Unbound presents poets working with / on multilinguality. Meet the Italian poet Amelia Rosselli.
Amelia Rosselli was born in Paris in 1930 to an Italian father and an English mother who fled Italy. Rosselli was a poet, a musician and a musicologist, as well as a literary translator. She used multilingual writing widely in her work. Her highly experimental literary output includes verse and prose in English and French, as well as Italian. From 1952, Amelia writes poetry in three languages: first in English, Clothes to the Wind (1952), than in Italian, Cantilena, poesie per Rocco Scotellaro (1953), and in French, Adolescence : Sanatorio, 1954. Her trilingual journal, Diario in Tre Lingue, 1955-1956, is written in three languages simultaneously. At the end of her life, she returns to Italian as her principal language. Her poetry collection Variazioni belliche, 1964, is written in Italian; however, she also uses English and French insertions in her writing.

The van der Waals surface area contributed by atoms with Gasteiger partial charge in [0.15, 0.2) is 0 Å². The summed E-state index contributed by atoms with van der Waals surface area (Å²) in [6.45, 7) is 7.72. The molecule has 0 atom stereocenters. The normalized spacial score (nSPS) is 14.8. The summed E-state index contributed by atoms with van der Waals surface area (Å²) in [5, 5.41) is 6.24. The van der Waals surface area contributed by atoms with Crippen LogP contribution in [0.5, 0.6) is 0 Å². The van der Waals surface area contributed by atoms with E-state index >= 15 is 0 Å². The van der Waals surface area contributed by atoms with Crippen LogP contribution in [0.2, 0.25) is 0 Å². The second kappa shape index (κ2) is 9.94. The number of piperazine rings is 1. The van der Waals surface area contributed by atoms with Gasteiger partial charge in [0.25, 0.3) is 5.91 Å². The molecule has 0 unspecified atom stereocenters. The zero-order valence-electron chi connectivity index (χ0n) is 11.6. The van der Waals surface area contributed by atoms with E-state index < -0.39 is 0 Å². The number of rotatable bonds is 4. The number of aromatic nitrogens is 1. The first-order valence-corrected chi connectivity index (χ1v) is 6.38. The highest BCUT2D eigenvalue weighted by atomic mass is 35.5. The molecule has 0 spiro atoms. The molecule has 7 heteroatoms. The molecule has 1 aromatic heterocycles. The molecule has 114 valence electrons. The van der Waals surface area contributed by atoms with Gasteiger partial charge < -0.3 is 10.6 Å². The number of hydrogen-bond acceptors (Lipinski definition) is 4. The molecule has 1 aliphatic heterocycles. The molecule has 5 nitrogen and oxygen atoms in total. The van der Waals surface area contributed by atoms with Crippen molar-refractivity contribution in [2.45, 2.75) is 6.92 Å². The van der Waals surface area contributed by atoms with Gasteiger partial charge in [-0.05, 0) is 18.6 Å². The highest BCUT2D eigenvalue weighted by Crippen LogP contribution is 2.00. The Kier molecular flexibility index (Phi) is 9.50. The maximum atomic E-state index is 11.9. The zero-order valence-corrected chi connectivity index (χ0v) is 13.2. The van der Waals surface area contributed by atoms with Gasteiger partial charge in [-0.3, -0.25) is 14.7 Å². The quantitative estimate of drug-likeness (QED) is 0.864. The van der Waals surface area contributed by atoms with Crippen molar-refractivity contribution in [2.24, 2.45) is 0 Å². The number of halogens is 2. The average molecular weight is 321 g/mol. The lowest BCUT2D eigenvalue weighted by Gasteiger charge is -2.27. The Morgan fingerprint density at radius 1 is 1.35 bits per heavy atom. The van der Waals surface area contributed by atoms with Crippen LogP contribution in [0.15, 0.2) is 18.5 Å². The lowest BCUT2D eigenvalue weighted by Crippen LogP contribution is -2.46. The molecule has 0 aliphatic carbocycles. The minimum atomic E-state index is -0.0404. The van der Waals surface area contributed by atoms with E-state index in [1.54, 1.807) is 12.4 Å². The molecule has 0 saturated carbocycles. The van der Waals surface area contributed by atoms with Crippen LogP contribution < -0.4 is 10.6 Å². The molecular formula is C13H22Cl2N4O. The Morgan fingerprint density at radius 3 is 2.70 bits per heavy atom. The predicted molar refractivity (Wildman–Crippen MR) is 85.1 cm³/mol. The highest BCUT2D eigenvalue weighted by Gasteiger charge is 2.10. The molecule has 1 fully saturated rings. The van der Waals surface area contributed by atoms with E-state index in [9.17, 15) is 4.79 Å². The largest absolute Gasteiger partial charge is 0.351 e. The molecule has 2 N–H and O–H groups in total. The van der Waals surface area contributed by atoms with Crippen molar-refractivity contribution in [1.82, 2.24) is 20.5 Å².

Rosselli published eight poetry collections. Her work has been recently collected and published in Hospital Series (2015, translated by Roberta Antognini, Giuseppe Leporace and Deborah Woodard) and Locomotrix: Selected Poetry and Prose of Amelia Rosselli (2012, translated by Jennifer Scappettone). She also translated English poetry into Italian. Scholar and translator Lucia Re has described Rosselli as “anti-fascist, Jewish, multi-lingual, an experimental musician and a perennial exile, Amelia Rosselli is one of the great poets of the 20th century”. She died in 1966 in Rome by committing suicide.
(Source: Poetry Foundation; “Un « chaos linguistique » : les textes en français d’Amelia Rosselli” (1930-1996), Emilio Sciarrino)
[There’s something like pain in the room]
(by Amelia Rosselli)
from Documento (1966-73)
There’s something like pain in the room, and
it’s partly overcome: but the weight
of objects wins, their way of signifying
weight and loss.
There’s something like red in the tree, but it’s
the orange of the lampstand
bought in places I don’t want to remember
because they also carry weight.
Since I can know nothing of your hunger
the stylized fountains are
precise in their will
a destiny of people separated by oblique noise
can, when overturned, fall into place quite well.